It's About Innovation: Emily Colpi
Emily Colpi is not just a librarian for present; she exemplifies the future of libraries across America. “There’s a shift happening in education. I’m more of a coach, there to inspire the students and not have all of the answers because that’s not how life works.”
Emily says change is happening at various speeds due to technology, and one of these changes is in the landscape of the school – and even public – library. “The library is not just a warehouse anymore, it’s the place to get together, collaborate and create. It’s a community space.”
You’ll very rarely hear a “shhhhh…quiet down!” in the Mariemont High School library. With collaboration spaces, digital researching and MakerSpace happening in the high school library, the place is buzzing with activity.
Mrs. Colpi, who has been working at Mariemont High School since 2002 and graduated from Purdue in 2000 and then Wright State a few years later with a Master of Education with a Library Media specialty, launched a MakerSpace in the Mariemont High School library in Fall 2014. “We were already using the library as a learning commons, and MakerSpace is a great visual manifestation of our mantra – come share our space.” According to the school’s MakerSpace page, it’s “a hands-on space in the library where you can create, explore, tinker, design, and DIY.” Makerspaces are popping up all over libraries across the country, including the Cincinnati Public Library in downtown Cincinnati. For Mrs. Colpi, the concept of a MakerSpace brings structure for official programming so on a regular basis she is able to bring in experts and schedule activities. “When you let people take things apart, they ask a lot of interesting questions, and people who don’t consider themselves artists do some really creative things.”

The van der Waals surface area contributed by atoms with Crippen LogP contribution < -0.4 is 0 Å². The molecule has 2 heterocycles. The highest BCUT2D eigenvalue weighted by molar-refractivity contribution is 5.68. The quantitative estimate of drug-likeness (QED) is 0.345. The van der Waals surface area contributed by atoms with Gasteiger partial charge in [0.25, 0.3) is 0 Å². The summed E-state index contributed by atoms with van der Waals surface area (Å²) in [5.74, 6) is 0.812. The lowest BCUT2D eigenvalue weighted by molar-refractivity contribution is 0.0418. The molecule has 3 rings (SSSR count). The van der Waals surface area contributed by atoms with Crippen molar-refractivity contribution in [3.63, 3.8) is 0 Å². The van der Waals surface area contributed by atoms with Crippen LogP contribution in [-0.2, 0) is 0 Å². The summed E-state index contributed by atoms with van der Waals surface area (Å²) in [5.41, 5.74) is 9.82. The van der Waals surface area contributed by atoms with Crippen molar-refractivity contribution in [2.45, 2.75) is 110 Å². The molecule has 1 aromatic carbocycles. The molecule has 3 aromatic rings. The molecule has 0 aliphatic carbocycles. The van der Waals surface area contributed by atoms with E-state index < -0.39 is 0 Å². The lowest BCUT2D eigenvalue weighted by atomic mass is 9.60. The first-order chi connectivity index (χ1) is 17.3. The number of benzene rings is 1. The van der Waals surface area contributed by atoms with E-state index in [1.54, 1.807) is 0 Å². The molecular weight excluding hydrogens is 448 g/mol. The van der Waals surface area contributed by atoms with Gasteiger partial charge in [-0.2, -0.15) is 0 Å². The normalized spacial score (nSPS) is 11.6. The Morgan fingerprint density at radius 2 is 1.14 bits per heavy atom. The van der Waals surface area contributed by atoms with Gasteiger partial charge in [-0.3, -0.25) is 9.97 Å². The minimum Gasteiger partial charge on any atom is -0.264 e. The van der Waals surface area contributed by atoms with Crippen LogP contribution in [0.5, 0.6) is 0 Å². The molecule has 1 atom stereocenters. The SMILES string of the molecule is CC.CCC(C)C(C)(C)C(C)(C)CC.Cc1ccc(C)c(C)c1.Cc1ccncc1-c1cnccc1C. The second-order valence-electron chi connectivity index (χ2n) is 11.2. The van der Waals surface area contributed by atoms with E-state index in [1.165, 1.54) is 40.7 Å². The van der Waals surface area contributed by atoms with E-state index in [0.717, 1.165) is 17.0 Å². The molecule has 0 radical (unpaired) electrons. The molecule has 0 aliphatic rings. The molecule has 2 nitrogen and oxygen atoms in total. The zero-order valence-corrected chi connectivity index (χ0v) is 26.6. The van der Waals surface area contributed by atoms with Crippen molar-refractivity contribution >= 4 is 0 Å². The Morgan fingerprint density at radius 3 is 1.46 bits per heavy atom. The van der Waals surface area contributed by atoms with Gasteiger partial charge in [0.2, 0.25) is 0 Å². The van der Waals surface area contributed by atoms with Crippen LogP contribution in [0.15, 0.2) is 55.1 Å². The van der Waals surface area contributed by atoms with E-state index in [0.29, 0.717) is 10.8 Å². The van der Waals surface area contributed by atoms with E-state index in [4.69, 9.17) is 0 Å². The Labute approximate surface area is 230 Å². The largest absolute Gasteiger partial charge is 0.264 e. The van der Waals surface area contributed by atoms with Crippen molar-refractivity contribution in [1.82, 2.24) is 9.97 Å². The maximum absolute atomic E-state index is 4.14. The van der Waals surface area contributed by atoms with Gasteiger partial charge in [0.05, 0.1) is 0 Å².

And creating things doesn’t even begin to scratch the surface of describing what they’ve done on MakerTuesdays at the high school – costuming, 3D printing, experimenting with SketchUp 3D modeling software, creating puzzles using an app, upcycling books to create art, disassembling an overhead projector to see what makes it tick, creating steampunk pumpkins and using the tools and technology in the MakerSpace to apply to lessons outside the library. For example, eight students had a cell modeling party for Biology class, using pieces from the MakerSpace to create 3D cell models. And some students stumbled on a 3-inch floppy disc and had never seen one. Mrs. Colpi challenged them to take it apart and create something cool with the discs. Naturally, researching ensued.
“There are these learning moments they come up with, and I just help them get to the resources they need to find the answers. I don’t have to be the expert in everything, I just have to make the connections and find the experts.”
And the MakerSpace has seen some experts.
Mariemont High School student Martin Schram came in with his drone and shared his experiences and expertise, helping other students write a grant to get the parts they need to build a drone together.
The Costume Gallery owners brought in costumes and masks they hand made for local productions, and worked with students on mask creation.
Students were interested in web design so Mariemont High School teacher Mr. Becksfort came in and shared his expertise.
District STEM instructor David Valentine visited and did some 3D modeling with the students.
A former student, who has been working at the Center for Innovation at Xavier University, shared her knowledge of 3D printing with the students. “It was cool to have one of our own, who has become an expert, come in and share her knowledge.”
Mariemont High School English teacher Liz Reilly recently held a Sewing MakerTuesday and the students donated the pillowcases to Children’s Hospital.
“In the MakerSpace and in this library, everything is a learning experience and an opportunity.”